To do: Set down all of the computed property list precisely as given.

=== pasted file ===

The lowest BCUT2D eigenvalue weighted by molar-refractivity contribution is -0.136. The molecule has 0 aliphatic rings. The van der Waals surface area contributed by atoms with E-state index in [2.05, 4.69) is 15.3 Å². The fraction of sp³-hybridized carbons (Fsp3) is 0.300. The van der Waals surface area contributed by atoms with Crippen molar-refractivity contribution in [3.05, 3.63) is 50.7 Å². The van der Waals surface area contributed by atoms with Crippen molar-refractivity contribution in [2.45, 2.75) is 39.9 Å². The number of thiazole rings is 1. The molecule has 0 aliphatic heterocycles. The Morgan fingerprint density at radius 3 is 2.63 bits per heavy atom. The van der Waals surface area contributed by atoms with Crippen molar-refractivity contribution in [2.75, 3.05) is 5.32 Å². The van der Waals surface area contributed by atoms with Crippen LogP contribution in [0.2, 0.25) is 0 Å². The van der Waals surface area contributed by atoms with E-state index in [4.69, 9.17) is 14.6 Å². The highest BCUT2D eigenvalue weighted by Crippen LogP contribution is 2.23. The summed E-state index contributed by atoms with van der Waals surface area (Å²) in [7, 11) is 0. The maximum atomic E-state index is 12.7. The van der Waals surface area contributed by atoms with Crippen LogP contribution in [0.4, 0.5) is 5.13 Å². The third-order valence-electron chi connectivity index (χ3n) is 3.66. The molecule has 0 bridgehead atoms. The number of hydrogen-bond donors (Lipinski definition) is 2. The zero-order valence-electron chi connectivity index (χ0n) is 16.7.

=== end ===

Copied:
The lowest BCUT2D eigenvalue weighted by molar-refractivity contribution is -0.136. The molecule has 0 aliphatic rings. The van der Waals surface area contributed by atoms with E-state index in [2.05, 4.69) is 15.3 Å². The fraction of sp³-hybridized carbons (Fsp3) is 0.300. The van der Waals surface area contributed by atoms with Crippen molar-refractivity contribution in [3.05, 3.63) is 50.7 Å². The van der Waals surface area contributed by atoms with Crippen molar-refractivity contribution in [2.45, 2.75) is 39.9 Å². The number of thiazole rings is 1. The molecule has 0 aliphatic heterocycles. The Morgan fingerprint density at radius 3 is 2.63 bits per heavy atom. The van der Waals surface area contributed by atoms with Crippen molar-refractivity contribution in [2.75, 3.05) is 5.32 Å². The van der Waals surface area contributed by atoms with Crippen LogP contribution in [0.2, 0.25) is 0 Å². The van der Waals surface area contributed by atoms with E-state index in [4.69, 9.17) is 14.6 Å². The highest BCUT2D eigenvalue weighted by Crippen LogP contribution is 2.23. The summed E-state index contributed by atoms with van der Waals surface area (Å²) in [7, 11) is 0. The maximum atomic E-state index is 12.7. The van der Waals surface area contributed by atoms with Crippen LogP contribution in [0.4, 0.5) is 5.13 Å². The third-order valence-electron chi connectivity index (χ3n) is 3.66. The molecule has 0 bridgehead atoms. The number of hydrogen-bond donors (Lipinski definition) is 2. The zero-order valence-electron chi connectivity index (χ0n) is 16.7.